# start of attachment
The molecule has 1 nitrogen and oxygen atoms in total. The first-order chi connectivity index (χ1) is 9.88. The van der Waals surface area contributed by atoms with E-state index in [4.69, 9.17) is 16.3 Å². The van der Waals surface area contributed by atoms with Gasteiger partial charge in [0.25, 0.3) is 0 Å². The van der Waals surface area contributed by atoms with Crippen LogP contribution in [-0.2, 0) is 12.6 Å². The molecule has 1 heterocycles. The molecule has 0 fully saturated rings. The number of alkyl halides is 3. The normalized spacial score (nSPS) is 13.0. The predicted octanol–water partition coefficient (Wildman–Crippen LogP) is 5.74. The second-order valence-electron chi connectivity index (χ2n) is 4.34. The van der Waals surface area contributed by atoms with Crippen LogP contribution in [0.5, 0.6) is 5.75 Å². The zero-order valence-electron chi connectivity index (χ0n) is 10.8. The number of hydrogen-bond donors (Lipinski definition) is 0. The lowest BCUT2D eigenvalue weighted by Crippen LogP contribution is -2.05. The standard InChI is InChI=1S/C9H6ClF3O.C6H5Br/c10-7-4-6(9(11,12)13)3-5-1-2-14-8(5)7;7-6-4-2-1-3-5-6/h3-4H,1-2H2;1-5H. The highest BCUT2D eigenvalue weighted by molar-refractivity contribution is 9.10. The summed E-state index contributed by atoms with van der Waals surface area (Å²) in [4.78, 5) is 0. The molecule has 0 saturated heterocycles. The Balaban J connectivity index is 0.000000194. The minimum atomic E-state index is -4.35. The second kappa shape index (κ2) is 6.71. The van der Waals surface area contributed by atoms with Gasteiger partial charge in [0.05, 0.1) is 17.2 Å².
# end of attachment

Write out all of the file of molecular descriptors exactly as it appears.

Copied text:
The molecule has 1 nitrogen and oxygen atoms in total. The first-order chi connectivity index (χ1) is 9.88. The van der Waals surface area contributed by atoms with E-state index in [4.69, 9.17) is 16.3 Å². The van der Waals surface area contributed by atoms with Gasteiger partial charge in [0.25, 0.3) is 0 Å². The van der Waals surface area contributed by atoms with Crippen LogP contribution in [-0.2, 0) is 12.6 Å². The molecule has 1 heterocycles. The molecule has 0 fully saturated rings. The number of alkyl halides is 3. The normalized spacial score (nSPS) is 13.0. The predicted octanol–water partition coefficient (Wildman–Crippen LogP) is 5.74. The second-order valence-electron chi connectivity index (χ2n) is 4.34. The van der Waals surface area contributed by atoms with Crippen LogP contribution in [0.5, 0.6) is 5.75 Å². The zero-order valence-electron chi connectivity index (χ0n) is 10.8. The number of hydrogen-bond donors (Lipinski definition) is 0. The lowest BCUT2D eigenvalue weighted by Crippen LogP contribution is -2.05. The standard InChI is InChI=1S/C9H6ClF3O.C6H5Br/c10-7-4-6(9(11,12)13)3-5-1-2-14-8(5)7;7-6-4-2-1-3-5-6/h3-4H,1-2H2;1-5H. The highest BCUT2D eigenvalue weighted by molar-refractivity contribution is 9.10. The summed E-state index contributed by atoms with van der Waals surface area (Å²) in [4.78, 5) is 0. The molecule has 0 saturated heterocycles. The Balaban J connectivity index is 0.000000194. The minimum atomic E-state index is -4.35. The second kappa shape index (κ2) is 6.71. The van der Waals surface area contributed by atoms with Gasteiger partial charge in [0.05, 0.1) is 17.2 Å².